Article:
This page provides information on the schools admission process, the law surrounding school admissions and appealing the refusal of a school place.
The Department for Education has published guidance on how school admission appeals should be handled during the Covid-19 pandemic. The Government has stated that regulatory changes will be made which aim to relax some of the current requirements set out in the School Admission Appeals Code 2012 and enable admission authorities to proceed with their admission appeals.
The new regulations, which will be in force until 30th September 2021, will:
- disapply the requirement that appeals panels must be held in person and instead give flexibility for panel hearings to take place either in person, by telephone, video conference or through a paper-based appeal where all parties can make representations in writing
- relax the rules with regard to what happens if one of the 3 panel members withdraws (temporarily or permanently) to make it permissible for the panel to continue with and conclude the appeal as a panel of 2
- amend the deadlines relating to appeals for the time that the new regulations are in force.
School Admissions for entry in the school year 2016/17 and any future years is governed by the School Admissions Code 2014.
Which schools do the Codes apply to?
Both Codes apply to maintained primary and secondary schools in England. Academies, free schools and university technical colleges are required by their funding agreements to comply with the Code and the law on admissions, but the Secretary of State can vary this. The Codes do not apply to independent schools or to further education establishments except for 6th forms attached to maintained schools and academies.
How do I apply for school places?
The main times when parents will be applying for school places will be when their children are entering primary or secondary school. Usually applications for secondary schools should be made by 31 October and applications for primary schools made by 15 January.
An application will be treated as a late application if:
- it was made after the above date (whichever is relevant) but before the first day of the academic term; AND
- it wasn’t considered before the ‘offer date’.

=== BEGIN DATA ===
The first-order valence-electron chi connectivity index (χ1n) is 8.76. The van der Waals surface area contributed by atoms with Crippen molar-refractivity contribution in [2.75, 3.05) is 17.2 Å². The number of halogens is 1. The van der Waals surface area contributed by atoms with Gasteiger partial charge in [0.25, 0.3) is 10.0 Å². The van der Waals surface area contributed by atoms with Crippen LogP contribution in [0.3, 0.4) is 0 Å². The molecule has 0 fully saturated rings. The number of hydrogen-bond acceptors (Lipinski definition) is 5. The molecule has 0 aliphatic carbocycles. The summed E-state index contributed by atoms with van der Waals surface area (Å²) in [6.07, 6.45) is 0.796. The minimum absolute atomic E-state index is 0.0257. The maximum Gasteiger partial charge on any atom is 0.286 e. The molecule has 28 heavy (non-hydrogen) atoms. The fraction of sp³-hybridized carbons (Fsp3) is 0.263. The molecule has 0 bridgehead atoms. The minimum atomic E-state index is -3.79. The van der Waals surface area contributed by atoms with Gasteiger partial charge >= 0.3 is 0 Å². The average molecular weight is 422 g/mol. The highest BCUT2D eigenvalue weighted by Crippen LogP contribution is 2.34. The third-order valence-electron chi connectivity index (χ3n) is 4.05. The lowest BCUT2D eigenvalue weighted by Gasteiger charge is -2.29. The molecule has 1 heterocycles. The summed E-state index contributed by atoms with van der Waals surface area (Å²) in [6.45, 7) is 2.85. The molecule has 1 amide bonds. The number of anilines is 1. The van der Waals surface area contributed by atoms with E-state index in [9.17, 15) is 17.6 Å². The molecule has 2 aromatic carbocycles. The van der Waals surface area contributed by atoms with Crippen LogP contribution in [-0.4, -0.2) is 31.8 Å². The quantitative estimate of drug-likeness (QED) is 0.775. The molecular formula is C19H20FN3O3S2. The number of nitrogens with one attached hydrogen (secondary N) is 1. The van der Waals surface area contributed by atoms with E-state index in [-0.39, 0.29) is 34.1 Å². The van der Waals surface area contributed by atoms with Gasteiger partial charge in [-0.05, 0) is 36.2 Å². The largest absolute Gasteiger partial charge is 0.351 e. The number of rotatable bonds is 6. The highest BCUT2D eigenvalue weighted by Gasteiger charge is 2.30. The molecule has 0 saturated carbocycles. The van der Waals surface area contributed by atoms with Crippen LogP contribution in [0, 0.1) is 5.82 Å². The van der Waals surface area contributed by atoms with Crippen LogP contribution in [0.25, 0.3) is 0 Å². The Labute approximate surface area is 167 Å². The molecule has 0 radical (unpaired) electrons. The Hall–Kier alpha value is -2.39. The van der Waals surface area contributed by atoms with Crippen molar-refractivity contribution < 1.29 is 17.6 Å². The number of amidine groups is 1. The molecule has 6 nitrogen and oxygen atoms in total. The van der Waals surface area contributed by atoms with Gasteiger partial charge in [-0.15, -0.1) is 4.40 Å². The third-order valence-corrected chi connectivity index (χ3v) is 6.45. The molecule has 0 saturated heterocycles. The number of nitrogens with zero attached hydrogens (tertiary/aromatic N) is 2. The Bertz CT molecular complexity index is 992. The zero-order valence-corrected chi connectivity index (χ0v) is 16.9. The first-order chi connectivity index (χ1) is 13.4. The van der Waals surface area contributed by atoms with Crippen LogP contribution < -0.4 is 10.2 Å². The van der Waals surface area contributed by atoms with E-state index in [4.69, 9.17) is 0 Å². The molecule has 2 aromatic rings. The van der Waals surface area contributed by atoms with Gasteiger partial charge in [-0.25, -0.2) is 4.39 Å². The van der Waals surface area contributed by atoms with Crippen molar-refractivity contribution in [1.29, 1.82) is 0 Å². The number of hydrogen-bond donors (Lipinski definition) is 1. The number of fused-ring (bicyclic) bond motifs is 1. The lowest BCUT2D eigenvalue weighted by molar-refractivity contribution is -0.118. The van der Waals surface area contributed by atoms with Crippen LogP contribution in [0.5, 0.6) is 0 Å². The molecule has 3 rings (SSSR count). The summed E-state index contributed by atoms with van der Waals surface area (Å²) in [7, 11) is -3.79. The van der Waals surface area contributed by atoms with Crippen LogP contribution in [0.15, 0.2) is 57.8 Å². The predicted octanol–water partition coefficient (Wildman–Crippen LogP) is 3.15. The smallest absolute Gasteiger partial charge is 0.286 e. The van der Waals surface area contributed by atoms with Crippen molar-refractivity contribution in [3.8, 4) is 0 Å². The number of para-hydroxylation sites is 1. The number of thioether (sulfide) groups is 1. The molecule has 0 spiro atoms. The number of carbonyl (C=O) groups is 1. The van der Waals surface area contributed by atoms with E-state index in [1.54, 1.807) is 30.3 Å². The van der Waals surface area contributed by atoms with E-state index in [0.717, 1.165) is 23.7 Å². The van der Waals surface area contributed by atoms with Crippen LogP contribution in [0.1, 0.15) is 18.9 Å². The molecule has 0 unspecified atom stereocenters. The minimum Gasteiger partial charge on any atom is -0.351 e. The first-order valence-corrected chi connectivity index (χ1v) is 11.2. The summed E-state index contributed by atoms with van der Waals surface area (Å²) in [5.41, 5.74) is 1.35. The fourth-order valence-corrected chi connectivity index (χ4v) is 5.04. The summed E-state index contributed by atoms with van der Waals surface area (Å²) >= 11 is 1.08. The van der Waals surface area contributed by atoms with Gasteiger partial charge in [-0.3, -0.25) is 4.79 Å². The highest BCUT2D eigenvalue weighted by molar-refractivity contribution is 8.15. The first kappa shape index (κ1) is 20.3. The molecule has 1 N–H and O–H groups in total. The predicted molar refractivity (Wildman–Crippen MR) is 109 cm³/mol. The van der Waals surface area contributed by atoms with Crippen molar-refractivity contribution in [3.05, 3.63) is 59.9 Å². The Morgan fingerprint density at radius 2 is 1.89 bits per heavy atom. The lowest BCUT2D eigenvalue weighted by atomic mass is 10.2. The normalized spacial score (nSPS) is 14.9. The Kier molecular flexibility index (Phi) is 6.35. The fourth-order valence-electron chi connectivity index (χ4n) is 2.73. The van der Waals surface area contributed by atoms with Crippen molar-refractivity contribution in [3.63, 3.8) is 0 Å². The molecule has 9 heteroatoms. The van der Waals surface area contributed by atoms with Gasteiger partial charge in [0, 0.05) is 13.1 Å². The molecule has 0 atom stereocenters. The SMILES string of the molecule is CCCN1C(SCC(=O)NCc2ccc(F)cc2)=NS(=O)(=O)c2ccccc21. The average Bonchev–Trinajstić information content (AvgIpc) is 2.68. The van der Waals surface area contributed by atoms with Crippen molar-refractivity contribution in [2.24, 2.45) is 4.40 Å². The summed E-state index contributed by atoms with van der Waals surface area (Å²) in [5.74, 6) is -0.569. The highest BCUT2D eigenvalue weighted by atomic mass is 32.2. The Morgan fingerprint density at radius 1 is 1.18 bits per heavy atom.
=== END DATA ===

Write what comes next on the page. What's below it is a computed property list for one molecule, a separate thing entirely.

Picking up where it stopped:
Any application for a school place on or after the first day of the academic term will be considered as an in-year application. Any application for another age group will also be considered as an in-year application.
Local Authorities co-ordinate admissions to all schools (primary and secondary), no matter who the admission authority of the school is.
For applications in the normal admissions round, Local Authorities must provide a Common Application Form (CAF) that enables parents to express their preference for a place at any state-funded school (see section 86 School Standards and Framework Act 1998). The form allows a parent to give at least 3 preferences in rank order, and includes space for their reasons. Parents may express a preference for any state-funded school, regardless of whether it is in the Local Authority area in which they live. Admission authorities must not give any guarantees that a preference will be met.
What information must a school publish?
- Admissions criteria
- The amount of pupil premium the school receives, how it is spent and the effect of it
- The curriculum
- The behaviour policy, special educational needs and disability policy
- Links to Ofsted reports
- Performance data
- Progress measures for Key Stages 2 and 4
Is there a duty to comply with parental preference?
Under section 86, Local Authorities are under an obligation to comply with the wishes of a parent in expressing a preference for a particular school, unless it would prejudice the provision of education or the efficient use of resources. Therefore, parents have a right to express a preference for the school they want their child to attend, but do not have a right for their child to attend that particular school.
Published admission arrangements must make it clear that a separate application must be made for a transfer from nursery to primary school and from infant to junior school.
If a school is undersubscribed, any parent that applies must be offered a place unless the application was for a designated grammar school. When oversubscribed, the admission authority must rank applications in order against its published oversubscription criteria. See below for information on awarding places when a school is oversubscribed.
Children who have been permanently excluded twice
Where a child has been permanently excluded from two or more schools, a parent can still express a preference for a school place, but the requirement to comply with that preference is removed for a period of 2 years from the date on which the latest exclusion took place (section 87 School Standards and Framework Act 1998). This does not apply to: